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 By Jennigay Coetzer

Assumption is dangerous when interacting with the mediaSpokespeople might like to note that the saying “To assume makes an ass out of you and me” is particularly applicable to media interviews.

 

Human beings in general are notorious at making assumptions. We assume those we are communicating with are on the same wavelength as we are and are receiving the information as we intended them to. But we don’t always do a good job of clearly articulating what we are thinking, and as a result we leave gaps in the information we are imparting.

When we are on the receiving end of this, we mentally fill in the gaps in the fragmented information that would otherwise confuse us, based on our own assumptions, because our brains are designed to do this.

In other words, everyone puts their own interpretation on what is being said to them, depending on factors like social and work experience, cultural background, religion, preconceived ideas, and our own agendas. One top of this we are often distracted by other thoughts that are going on in our minds at the time.

The resulting assumptions can end up in misunderstandings with friends, colleagues, business contacts, customers and anyone else we interact with.

The problem of assumption is magnified when interacting with the media.

As a long time journalist and media trainer I find that spokespeople tend to make a lot of assumptions. For example, they assume prior knowledge on the part of the media interview and the audience they are trying to reach out to and influence.

They also often leave sentences unfinished and assume the journalist can absorb what they are saying as they rush from one point to another like an express train, without pausing for breath.

This could lead to incorrect or misleading information being published in an article or, in the case of radio or TV, giving the wrong impression to listeners and viewers or totally confusing them. Worse, it leaves room for speculation on the part of the journalist – either intentional or unintentional.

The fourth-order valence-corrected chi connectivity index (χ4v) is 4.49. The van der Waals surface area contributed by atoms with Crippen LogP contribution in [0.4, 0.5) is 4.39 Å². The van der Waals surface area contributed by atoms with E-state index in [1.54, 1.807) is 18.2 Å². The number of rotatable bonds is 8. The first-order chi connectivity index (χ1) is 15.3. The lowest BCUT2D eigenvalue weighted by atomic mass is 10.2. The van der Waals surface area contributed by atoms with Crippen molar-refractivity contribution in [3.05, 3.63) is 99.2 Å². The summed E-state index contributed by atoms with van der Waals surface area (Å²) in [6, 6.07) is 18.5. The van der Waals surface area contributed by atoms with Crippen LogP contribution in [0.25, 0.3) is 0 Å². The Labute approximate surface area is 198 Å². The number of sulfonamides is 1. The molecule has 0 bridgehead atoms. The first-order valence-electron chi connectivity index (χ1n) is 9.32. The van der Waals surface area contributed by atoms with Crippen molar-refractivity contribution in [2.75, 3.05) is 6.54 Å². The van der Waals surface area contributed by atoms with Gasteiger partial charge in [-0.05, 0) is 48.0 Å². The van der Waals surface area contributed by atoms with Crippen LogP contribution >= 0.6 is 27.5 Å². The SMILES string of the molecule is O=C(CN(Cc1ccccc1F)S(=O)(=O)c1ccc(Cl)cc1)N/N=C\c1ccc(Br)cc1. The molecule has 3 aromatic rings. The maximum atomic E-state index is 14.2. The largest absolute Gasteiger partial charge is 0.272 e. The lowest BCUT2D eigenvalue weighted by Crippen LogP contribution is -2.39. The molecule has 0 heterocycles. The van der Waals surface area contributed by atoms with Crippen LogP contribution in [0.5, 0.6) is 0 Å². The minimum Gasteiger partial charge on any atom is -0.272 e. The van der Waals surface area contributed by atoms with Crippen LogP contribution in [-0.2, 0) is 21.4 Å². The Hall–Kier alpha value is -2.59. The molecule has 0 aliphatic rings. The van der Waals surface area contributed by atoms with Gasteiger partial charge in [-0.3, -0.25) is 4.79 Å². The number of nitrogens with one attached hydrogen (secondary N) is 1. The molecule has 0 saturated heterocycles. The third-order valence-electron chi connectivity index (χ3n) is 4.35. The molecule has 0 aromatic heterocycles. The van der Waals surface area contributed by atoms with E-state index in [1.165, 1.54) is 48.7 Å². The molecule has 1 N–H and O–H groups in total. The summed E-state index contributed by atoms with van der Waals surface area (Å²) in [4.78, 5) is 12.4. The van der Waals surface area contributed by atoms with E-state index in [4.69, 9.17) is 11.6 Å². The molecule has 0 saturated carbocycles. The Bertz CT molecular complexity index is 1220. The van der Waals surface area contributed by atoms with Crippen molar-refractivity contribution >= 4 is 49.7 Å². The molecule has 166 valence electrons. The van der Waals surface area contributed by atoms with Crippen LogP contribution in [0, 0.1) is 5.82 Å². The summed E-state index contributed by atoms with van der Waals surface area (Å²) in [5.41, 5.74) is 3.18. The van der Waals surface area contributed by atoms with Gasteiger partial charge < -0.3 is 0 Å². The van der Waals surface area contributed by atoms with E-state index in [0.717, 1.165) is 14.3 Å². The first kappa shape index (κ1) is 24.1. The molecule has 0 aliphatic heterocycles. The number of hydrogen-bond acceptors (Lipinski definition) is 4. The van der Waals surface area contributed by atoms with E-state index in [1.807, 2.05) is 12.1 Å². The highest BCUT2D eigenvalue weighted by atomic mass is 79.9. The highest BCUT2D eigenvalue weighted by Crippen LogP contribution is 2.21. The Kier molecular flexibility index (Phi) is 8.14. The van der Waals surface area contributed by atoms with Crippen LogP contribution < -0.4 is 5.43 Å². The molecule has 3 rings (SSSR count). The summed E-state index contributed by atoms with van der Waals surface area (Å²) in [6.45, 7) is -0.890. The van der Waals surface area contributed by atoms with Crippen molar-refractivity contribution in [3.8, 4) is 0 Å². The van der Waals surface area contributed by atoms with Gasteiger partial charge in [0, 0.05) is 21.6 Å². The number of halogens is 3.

Being vague is another pitfall that can lead to misinterpretation. For example, spokespeople will often refer to “they” without specifying which “they” they are referring to.

On receiving this information the journalist, or the live audience, mentally links “they” with a reference the spokesperson previously made to a person or a company. Meanwhile, the spokesperson is talking about another entity entirely that he thinks he has already named, but has only done so in his mind without actually saying it.

The use of unexplained terminology and industry specific or in-company jargon is another issue that can get in the way. So too is the use of smart words because the spokesperson does not want to be seen by his or her peers as being too simplistic.

I have had spokespeople admitting to this last one while I having been interviewing them.

These pitfalls can result in comments being misinterpreted. This is why spokespeople are often heard to say quite indignantly after reading an article in which they were quoted: “My comments were taken out of context!”

I am not saying misinterpretation is never the media interviewer’s fault, but spokespeople can do a lot to ensure that what they are saying is not misunderstood.

Media training is important

This is why media training is so important for those who are committed to being good spokespeople.

Even those who have had previous experience in this area, will benefit from honing their media interview skills.

The right media training will help spokespeople to articulate what they want to say clearly and concisely and create a clear picture in the mind of the media interviewer that will be passed on to their target audience.

It will also help them to stay focused, and make strong statements and get to the point, instead of being vague and going off at a tangent.

A final word about media training

Spokespeople who interact with the media, either directly or when being quoted in press releases, without proper media training are putting their own reputation and their company’s reputation at risk.

Jennigay Coetzer is a freelance  writer, journalist, author and trainer. Email her at jennigay@icon.co.za for more information about her  writing skills workshops and media training workshops or connect with her on LinkedIn. An ebook version of her book A Perfect Press Release – or Not?, a guide to writing press releases, can be downloaded free from her website: www.jennigay.co.zatogether with lots more writing tips. 


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